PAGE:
Dr. Sanderson: It takes a good deal of discernment to understand those things ought to be rebuked sharply, and those things that ought to be dealt with leniently.16LtMs, Ms 82a, 1901, par. 53

    Sister White: That is it. We must have an abiding Christ; and unless we have an abiding Christ, we shall be all out of line. In Addie and May Walling I had two of the most passionate children to bring up. Their mother kept a whip at the table, and I think there was not a meal eaten, but what that mother used that whip—a rawhide—on those children. I took them in my care, and brought them up. I never struck them a blow except once, and then it was because I could not help it. But I put out every kind of inducement to them. I would say, “If you do not show passion today, your uncle and I will ride out with you, and we can gather flowers,” and so on. Well, I would not say anything more all day. Then I would ask them about it. During the day I would see them throw themselves on the floor, and kick, and scratch, and then they would get their hands together and they would be ashamed It is a great thing to know how to do, but there is a way. When Satan is in the person, the one in error is to be rebuked right there, and there is to be no passing over the evil. It must be rebuked.16LtMs, Ms 82a, 1901, par. 54

    Dr. Sanderson: O yes; I acknowledge that; and it ought to be done right at the time, too.16LtMs, Ms 82a, 1901, par. 55

    Sister White: Yes.16LtMs, Ms 82a, 1901, par. 56

    Dr. Sanderson: You expect to go away tomorrow morning?16LtMs, Ms 82a, 1901, par. 57

    Sister White: Yes.16LtMs, Ms 82a, 1901, par. 58

    Dr. Sanderson: I probably will not have a chance to see you again before our next board meeting.16LtMs, Ms 82a, 1901, par. 59

    Sister White: Where will that board meeting be, I wonder? They said they were going to have it—it was appointed at San Francisco. If they could change it over to Healdsburg, it would save my going down. I could be at Healdsburg, and it is full as easy to hold it there as it would be in San Francisco.16LtMs, Ms 82a, 1901, par. 60

    Dr. Sanderson: There are a good many things that are coming up. It ought to be over here, I think.16LtMs, Ms 82a, 1901, par. 61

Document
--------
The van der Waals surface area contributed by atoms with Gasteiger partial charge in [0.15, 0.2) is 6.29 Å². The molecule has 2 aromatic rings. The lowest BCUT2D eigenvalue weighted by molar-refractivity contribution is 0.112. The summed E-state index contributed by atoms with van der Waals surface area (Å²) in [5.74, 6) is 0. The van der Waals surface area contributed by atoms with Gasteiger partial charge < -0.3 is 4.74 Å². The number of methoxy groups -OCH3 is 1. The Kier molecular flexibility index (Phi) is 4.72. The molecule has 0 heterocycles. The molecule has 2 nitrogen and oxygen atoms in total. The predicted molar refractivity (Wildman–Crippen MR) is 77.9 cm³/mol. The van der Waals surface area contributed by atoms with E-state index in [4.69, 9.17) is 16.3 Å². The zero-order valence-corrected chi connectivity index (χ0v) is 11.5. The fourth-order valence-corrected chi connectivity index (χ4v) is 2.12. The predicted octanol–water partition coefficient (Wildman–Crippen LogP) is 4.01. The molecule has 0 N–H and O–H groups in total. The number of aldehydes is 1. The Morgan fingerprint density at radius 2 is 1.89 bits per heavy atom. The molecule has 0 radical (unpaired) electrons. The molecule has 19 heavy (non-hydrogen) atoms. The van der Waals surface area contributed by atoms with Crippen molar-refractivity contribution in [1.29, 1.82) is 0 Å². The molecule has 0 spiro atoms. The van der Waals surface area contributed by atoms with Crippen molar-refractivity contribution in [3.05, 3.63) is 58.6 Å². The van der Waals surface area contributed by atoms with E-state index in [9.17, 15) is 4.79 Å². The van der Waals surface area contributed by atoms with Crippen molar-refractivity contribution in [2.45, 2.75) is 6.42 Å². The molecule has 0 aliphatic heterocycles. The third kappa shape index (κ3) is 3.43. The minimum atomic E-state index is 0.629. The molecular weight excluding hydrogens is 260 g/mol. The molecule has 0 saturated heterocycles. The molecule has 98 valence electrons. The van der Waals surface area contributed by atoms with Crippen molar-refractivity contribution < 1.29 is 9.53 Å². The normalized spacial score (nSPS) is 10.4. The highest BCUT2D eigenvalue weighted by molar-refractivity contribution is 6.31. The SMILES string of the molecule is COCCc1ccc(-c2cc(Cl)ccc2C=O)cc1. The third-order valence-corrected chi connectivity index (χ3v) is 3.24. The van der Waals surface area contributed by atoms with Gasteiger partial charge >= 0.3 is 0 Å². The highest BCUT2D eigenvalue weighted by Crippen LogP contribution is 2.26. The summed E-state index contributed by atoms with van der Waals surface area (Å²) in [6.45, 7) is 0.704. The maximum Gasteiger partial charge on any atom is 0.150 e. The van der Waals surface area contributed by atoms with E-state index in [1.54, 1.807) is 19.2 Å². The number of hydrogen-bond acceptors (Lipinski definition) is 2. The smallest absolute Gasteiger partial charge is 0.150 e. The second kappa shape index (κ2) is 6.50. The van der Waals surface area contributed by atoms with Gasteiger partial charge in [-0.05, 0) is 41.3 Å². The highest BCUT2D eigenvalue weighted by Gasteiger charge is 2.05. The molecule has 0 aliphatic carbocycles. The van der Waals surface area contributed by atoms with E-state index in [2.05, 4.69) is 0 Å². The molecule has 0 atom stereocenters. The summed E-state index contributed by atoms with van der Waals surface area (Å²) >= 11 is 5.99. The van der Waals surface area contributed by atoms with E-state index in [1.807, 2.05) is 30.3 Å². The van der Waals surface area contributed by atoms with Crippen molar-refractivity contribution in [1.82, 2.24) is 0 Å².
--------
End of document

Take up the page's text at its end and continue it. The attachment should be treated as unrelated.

Sister White: I could come up here, I think, if it were here. Of course I could come up. I want to be at the next meeting. I don’t know as I do, either. I don’t really care to. I would rather not. I would rather not be at the next meeting.16LtMs, Ms 82a, 1901, par. 62

    Dr. Sanderson: We would be glad to have you there.16LtMs, Ms 82a, 1901, par. 63

    Sister White: Well, I carry too much upon my heart. It hurts my heart.16LtMs, Ms 82a, 1901, par. 64

    Dr. Sanderson: I am greatly perplexed to know what I ought to do, in the face of what you have said and written about my work. I have carried a great burden for the work ever since I have been there, and if I have failed in it in the way it seems I have, I do not think it is consistent to go on with it.16LtMs, Ms 82a, 1901, par. 65

    Sister White: To go on with it?16LtMs, Ms 82a, 1901, par. 66

    Dr. Sanderson: No. I have carried the responsibilities there for a good many years, and I have never had the sympathy and support of those who were with me. They have always looked on my work with suspicion, and they have thought that it was of a different stamp than ought to be there; and there has always been an effort to criticize in an underhanded way. People have not come to talk with me about the faults in my work.16LtMs, Ms 82a, 1901, par. 67

    Sister White: I cannot endure anything underhanded. I cannot endure that kind of a thing. It is not a right thing to do. They should come right to you, and tell you in a proper manner what they have to say; but to go around to others, I do not believe in it.16LtMs, Ms 82a, 1901, par. 68

    [Dr. Sanderson:] I have stood it for five or six years there, and the situation now—I do not know as it is any better than it has been; and if there are others who are better prepared to carry the responsibility there, I would rather they would.16LtMs, Ms 82a, 1901, par. 69